Questions to ask an online degree providerAre you accredited?
Whether you pursue it online or in a classroom, a career-enhancing degree and life-enriching education is what you want. Accredited universities have proven to an objective third-party commission that they deliver both. That’s why employers value degrees earned at accredited institutions.
- Have your university’s online courses and programs been reviewed by an accrediting commission for quality?
- How long has your institution been awarding degrees?
- Do all of your instructors have doctoral degrees or terminal degrees in their respective fields from fully accredited universities?

If you don’t like the answers you get, consider another provider.

Do you publicize student success & satisfaction?
While protecting individual students’ right of privacy, successful programs make available data that indicates how well students performed in online courses and programs, whether they persevered, and their level of satisfaction. Low grades or completion rates may indicate that students did not receive adequate support or were unable to access online resources. And student satisfaction surveys speak for themselves.

Do you provide students with comprehensive support?
You know how you feel about any company by how well it treats you after you’ve paid the bill? An online program’s level of support for students after they enroll should be comprehensive, well organized, and friendly. On those occasions when you have a computer or administrative problem, help should be easy to find and responsive. If in doubt, make sure you ask questions like:
- Can I send my coursework and documents via mail if for some reason my computer breaksdown or I dont have internet connectivity.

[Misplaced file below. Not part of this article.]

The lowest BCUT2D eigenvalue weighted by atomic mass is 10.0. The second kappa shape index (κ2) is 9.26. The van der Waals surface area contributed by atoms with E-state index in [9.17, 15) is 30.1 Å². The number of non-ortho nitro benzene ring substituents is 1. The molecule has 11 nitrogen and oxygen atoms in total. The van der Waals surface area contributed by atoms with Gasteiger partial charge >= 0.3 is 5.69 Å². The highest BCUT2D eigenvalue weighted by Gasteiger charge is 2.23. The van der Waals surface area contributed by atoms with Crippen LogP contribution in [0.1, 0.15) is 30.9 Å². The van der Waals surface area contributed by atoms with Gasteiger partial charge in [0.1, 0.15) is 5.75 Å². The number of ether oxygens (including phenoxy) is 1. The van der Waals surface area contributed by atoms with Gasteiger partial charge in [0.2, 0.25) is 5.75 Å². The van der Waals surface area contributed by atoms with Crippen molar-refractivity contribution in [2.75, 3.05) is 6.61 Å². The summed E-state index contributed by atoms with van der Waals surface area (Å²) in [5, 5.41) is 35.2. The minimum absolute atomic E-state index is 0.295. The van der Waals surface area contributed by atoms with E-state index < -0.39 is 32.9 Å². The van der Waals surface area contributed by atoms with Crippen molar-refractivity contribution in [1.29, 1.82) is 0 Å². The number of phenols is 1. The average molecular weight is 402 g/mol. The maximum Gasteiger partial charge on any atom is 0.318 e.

- If I am in the same town as the college, will the professors be willing to meet face to face if I have any questions.

So look for a university that has always been student-centered and doesn’t take its student community for granted. Ask whether there’s an office that attends specifically to online students and whether essential resources, such as mentors and library services, are available.

Do courses have a small teacher-student ratio?
In a face-to-face class, you walk into the classroom and the ratio is visible. Not always so in the online class. A school that doesn’t publicize its ratio probably doesn’t want you to know. Universities that give students individual attention want you to know how many students your instructor’s limited time is being spread across.

If you’re just another number, you’ll feel remote and isolated. On the other hand, if instructors or course assistants are responsive, you’ll feel valued … and motivated to persevere and succeed. And many online students have full lives, including demanding jobs and family obligations, and will benefit from the motivation they derive from online connections with their instructors and classmates.

How do students “attend” classes online?
Students who don’t find their educational experience stimulating and efficient are likely to withdraw or lose motivation. So before you choose, you may want to find out what kind of online experience you will receive from a university.

Any college or university can take material intended for on-campus courses and deliver it over the Internet. (Such programs are simply using technology to offer a version of old correspondence courses.) A good online program will be both equal in quality to and fundamentally different than an on-campus program. It will have developed a specific model for students learning online.